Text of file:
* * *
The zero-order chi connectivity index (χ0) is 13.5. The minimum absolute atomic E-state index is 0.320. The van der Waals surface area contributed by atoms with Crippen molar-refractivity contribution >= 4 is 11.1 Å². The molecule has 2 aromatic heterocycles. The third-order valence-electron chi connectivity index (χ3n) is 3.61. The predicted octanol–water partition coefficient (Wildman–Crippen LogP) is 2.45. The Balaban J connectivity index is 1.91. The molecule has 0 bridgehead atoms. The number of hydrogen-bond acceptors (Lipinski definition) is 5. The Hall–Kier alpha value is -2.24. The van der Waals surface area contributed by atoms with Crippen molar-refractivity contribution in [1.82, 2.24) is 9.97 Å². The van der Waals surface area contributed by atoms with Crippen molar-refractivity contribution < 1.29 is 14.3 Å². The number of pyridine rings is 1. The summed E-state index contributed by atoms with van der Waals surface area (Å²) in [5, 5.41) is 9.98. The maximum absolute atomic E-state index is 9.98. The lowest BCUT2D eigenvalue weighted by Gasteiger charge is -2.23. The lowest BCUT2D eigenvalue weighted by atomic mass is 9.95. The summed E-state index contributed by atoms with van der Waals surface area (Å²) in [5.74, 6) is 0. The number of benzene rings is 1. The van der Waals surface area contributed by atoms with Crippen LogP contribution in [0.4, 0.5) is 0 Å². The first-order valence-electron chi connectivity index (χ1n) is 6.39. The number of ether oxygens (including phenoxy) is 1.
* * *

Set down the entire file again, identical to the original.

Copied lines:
The zero-order chi connectivity index (χ0) is 13.5. The minimum absolute atomic E-state index is 0.320. The van der Waals surface area contributed by atoms with Crippen molar-refractivity contribution >= 4 is 11.1 Å². The molecule has 2 aromatic heterocycles. The third-order valence-electron chi connectivity index (χ3n) is 3.61. The predicted octanol–water partition coefficient (Wildman–Crippen LogP) is 2.45. The Balaban J connectivity index is 1.91. The molecule has 0 bridgehead atoms. The number of hydrogen-bond acceptors (Lipinski definition) is 5. The Hall–Kier alpha value is -2.24. The van der Waals surface area contributed by atoms with Crippen molar-refractivity contribution in [1.82, 2.24) is 9.97 Å². The van der Waals surface area contributed by atoms with Crippen molar-refractivity contribution < 1.29 is 14.3 Å². The number of pyridine rings is 1. The summed E-state index contributed by atoms with van der Waals surface area (Å²) in [5, 5.41) is 9.98. The maximum absolute atomic E-state index is 9.98. The lowest BCUT2D eigenvalue weighted by Gasteiger charge is -2.23. The lowest BCUT2D eigenvalue weighted by atomic mass is 9.95. The summed E-state index contributed by atoms with van der Waals surface area (Å²) in [5.74, 6) is 0. The number of benzene rings is 1. The van der Waals surface area contributed by atoms with Crippen LogP contribution in [0.4, 0.5) is 0 Å². The first-order valence-electron chi connectivity index (χ1n) is 6.39. The number of ether oxygens (including phenoxy) is 1.